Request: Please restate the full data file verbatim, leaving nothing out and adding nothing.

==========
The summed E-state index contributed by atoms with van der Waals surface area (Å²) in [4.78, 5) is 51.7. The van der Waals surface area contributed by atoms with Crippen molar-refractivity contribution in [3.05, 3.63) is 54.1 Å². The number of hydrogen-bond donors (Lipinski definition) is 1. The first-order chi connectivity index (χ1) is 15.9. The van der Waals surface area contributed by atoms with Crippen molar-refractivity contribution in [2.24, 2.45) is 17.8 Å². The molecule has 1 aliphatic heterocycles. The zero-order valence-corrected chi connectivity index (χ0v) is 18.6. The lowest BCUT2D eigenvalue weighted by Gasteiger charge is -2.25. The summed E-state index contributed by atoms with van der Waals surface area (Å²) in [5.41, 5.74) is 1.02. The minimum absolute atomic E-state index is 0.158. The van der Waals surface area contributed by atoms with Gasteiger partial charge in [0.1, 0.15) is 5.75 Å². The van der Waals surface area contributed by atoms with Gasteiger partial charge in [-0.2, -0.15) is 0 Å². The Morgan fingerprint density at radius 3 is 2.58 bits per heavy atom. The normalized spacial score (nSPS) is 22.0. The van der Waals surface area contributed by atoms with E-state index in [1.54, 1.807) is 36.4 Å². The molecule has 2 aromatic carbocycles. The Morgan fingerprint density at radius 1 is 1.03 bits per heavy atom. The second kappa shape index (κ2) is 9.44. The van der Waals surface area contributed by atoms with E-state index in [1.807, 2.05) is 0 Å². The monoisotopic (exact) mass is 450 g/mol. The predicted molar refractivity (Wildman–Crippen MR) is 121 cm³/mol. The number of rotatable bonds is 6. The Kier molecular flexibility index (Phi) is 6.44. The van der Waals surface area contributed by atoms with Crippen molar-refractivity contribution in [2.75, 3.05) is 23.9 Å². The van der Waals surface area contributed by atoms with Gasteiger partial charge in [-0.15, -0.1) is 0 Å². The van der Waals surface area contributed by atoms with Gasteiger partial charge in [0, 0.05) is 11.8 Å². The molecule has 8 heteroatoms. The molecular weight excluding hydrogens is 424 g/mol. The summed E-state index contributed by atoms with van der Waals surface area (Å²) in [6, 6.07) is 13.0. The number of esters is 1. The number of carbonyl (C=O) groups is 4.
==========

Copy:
The summed E-state index contributed by atoms with van der Waals surface area (Å²) in [4.78, 5) is 51.7. The van der Waals surface area contributed by atoms with Crippen molar-refractivity contribution in [3.05, 3.63) is 54.1 Å². The number of hydrogen-bond donors (Lipinski definition) is 1. The first-order chi connectivity index (χ1) is 15.9. The van der Waals surface area contributed by atoms with Crippen molar-refractivity contribution in [2.24, 2.45) is 17.8 Å². The molecule has 1 aliphatic heterocycles. The zero-order valence-corrected chi connectivity index (χ0v) is 18.6. The lowest BCUT2D eigenvalue weighted by Gasteiger charge is -2.25. The summed E-state index contributed by atoms with van der Waals surface area (Å²) in [5.41, 5.74) is 1.02. The minimum absolute atomic E-state index is 0.158. The van der Waals surface area contributed by atoms with Gasteiger partial charge in [0.1, 0.15) is 5.75 Å². The van der Waals surface area contributed by atoms with Gasteiger partial charge in [-0.2, -0.15) is 0 Å². The Morgan fingerprint density at radius 3 is 2.58 bits per heavy atom. The normalized spacial score (nSPS) is 22.0. The van der Waals surface area contributed by atoms with E-state index in [1.54, 1.807) is 36.4 Å². The molecule has 2 aromatic carbocycles. The Morgan fingerprint density at radius 1 is 1.03 bits per heavy atom. The second kappa shape index (κ2) is 9.44. The van der Waals surface area contributed by atoms with E-state index in [1.807, 2.05) is 0 Å². The monoisotopic (exact) mass is 450 g/mol. The predicted molar refractivity (Wildman–Crippen MR) is 121 cm³/mol. The number of rotatable bonds is 6. The Kier molecular flexibility index (Phi) is 6.44. The van der Waals surface area contributed by atoms with Crippen molar-refractivity contribution in [2.75, 3.05) is 23.9 Å². The van der Waals surface area contributed by atoms with Gasteiger partial charge in [-0.15, -0.1) is 0 Å². The van der Waals surface area contributed by atoms with Gasteiger partial charge in [0, 0.05) is 11.8 Å². The molecule has 8 heteroatoms. The molecular weight excluding hydrogens is 424 g/mol. The summed E-state index contributed by atoms with van der Waals surface area (Å²) in [6, 6.07) is 13.0. The number of esters is 1. The number of carbonyl (C=O) groups is 4.